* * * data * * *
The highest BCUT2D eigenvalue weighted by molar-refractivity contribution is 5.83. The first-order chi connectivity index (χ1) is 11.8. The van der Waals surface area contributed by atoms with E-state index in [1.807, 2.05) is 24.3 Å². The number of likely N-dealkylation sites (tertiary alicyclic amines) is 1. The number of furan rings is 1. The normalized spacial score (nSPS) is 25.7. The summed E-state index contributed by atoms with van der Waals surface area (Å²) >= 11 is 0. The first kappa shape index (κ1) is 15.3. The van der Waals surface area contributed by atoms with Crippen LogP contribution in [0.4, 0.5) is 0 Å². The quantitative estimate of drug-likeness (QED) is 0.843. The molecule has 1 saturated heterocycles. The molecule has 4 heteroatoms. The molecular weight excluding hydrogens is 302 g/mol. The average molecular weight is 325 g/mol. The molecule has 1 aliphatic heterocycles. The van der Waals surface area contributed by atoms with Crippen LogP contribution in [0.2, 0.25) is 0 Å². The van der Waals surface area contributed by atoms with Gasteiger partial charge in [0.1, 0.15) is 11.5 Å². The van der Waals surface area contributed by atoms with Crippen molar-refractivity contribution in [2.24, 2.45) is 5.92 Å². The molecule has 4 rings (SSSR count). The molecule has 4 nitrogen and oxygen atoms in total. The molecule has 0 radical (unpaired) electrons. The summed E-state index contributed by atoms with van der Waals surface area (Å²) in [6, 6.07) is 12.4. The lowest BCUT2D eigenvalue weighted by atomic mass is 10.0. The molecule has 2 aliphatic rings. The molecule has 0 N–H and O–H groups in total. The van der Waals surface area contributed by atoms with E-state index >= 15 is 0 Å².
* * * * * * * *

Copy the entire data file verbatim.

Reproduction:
The highest BCUT2D eigenvalue weighted by molar-refractivity contribution is 5.83. The first-order chi connectivity index (χ1) is 11.8. The van der Waals surface area contributed by atoms with E-state index in [1.807, 2.05) is 24.3 Å². The number of likely N-dealkylation sites (tertiary alicyclic amines) is 1. The number of furan rings is 1. The normalized spacial score (nSPS) is 25.7. The summed E-state index contributed by atoms with van der Waals surface area (Å²) >= 11 is 0. The first kappa shape index (κ1) is 15.3. The van der Waals surface area contributed by atoms with Crippen LogP contribution in [0.4, 0.5) is 0 Å². The quantitative estimate of drug-likeness (QED) is 0.843. The molecule has 1 saturated heterocycles. The molecule has 4 heteroatoms. The molecular weight excluding hydrogens is 302 g/mol. The average molecular weight is 325 g/mol. The molecule has 1 aliphatic heterocycles. The van der Waals surface area contributed by atoms with Crippen LogP contribution in [0.2, 0.25) is 0 Å². The van der Waals surface area contributed by atoms with Gasteiger partial charge in [0.1, 0.15) is 11.5 Å². The van der Waals surface area contributed by atoms with Crippen molar-refractivity contribution in [2.24, 2.45) is 5.92 Å². The molecule has 4 rings (SSSR count). The molecule has 4 nitrogen and oxygen atoms in total. The molecule has 0 radical (unpaired) electrons. The summed E-state index contributed by atoms with van der Waals surface area (Å²) in [6, 6.07) is 12.4. The lowest BCUT2D eigenvalue weighted by atomic mass is 10.0. The molecule has 2 aliphatic rings. The molecule has 0 N–H and O–H groups in total. The van der Waals surface area contributed by atoms with E-state index >= 15 is 0 Å².